The opening of our psychological theater these days – like the world of dreams – is nevertheless part of a cultural piece of work that is constantly renewed. If the shaping of a body has a psychological price that everyone’s intimacy is paying on credit – the burden of guilt, debt, the weight of absence… – its development requires the support of another body, the presence of another psychological body on the world stage that cautions this, our world, in which the sky is empty, ever so slightly, and plenty of promises for the conquest of desire. The individual psychological body and social body cannot be separated in the evolution of their particular history and economy. The cultural work is included as much as it includes them, as a product and agent, in each of the individual psychological elaborations.

This addictive economy deafly inflicts violence upon this indistinctly collective and individual economy. Its acts, by way of suspending an economy based on desire and manufacturing a body that thrives on auto-engenderment, thus excluding its representation in the relationship with others, refreshes the most violent aspect of violence: a silent disassociation. As is the case with many repeated exiles, each of the various addictive solutions thus attacks the balance of the flawed human fabric, which feeds the erotic link through a continuous grouping of the economy of desire. The destiny of a body follows that of all the others in the exercise of this art of living together that we call culture. It seems, however, that the latter has to deal with the entropy distilled by the deregulation of the relationship of objects from which addiction is derived.
What to make of the dominating principles that currently guide the social response with regard to the phenomenon of addiction, where the biological body, medication and behavioral issues largely prevail? Thus, giving us a glimpse of the effects of the same autocracy that presides over the spread of addiction. Remedy and illness are in such alignment that their complicity favors the entropic diffusion of the phenomenon, to the point that holding on to its only principles based on a refusal to recognize the humanity of addictive suffering, even ignored by itself, the risk is in fact that the act of the fireman who wants to extinguish the fire by pouring gas on it is reproduced.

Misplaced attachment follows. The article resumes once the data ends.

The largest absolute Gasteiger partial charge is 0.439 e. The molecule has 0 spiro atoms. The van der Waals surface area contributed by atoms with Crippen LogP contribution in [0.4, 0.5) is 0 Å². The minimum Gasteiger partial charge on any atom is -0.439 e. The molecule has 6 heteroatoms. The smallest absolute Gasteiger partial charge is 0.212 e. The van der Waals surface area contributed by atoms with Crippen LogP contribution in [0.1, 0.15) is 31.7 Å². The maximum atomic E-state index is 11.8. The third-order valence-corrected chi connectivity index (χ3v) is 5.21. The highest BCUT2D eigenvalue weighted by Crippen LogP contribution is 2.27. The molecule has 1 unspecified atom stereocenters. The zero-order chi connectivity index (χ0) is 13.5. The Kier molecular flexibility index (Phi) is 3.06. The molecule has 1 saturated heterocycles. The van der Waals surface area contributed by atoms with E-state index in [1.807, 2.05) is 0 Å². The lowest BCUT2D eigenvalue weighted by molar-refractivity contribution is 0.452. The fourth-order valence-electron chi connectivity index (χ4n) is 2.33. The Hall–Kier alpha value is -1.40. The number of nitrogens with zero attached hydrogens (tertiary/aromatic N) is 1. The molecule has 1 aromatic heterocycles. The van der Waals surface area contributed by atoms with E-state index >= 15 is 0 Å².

Addiction could also become the standard bearer for the implicit human reasoning which is supported by the prevailing ideology. Should we speak of a modern human being – like the neurosis that derives from the same name – to designate the one who agrees, doubtless in the hope of finding relief from himself, to become a kind of machine according to whose logic pleasure and suffering no longer deal with those who give us psychological life, and tend to be nothing more than a matter of scientific molecular doses and behavioral reeducation? The “augmented human being” and transhumanism are not that far off, if their attempt to make mankind the only author and producer of itself puts its intelligence toward the manufacturing of a controlled prosthetic body, depriving it from access to rest, and tragically, a private space.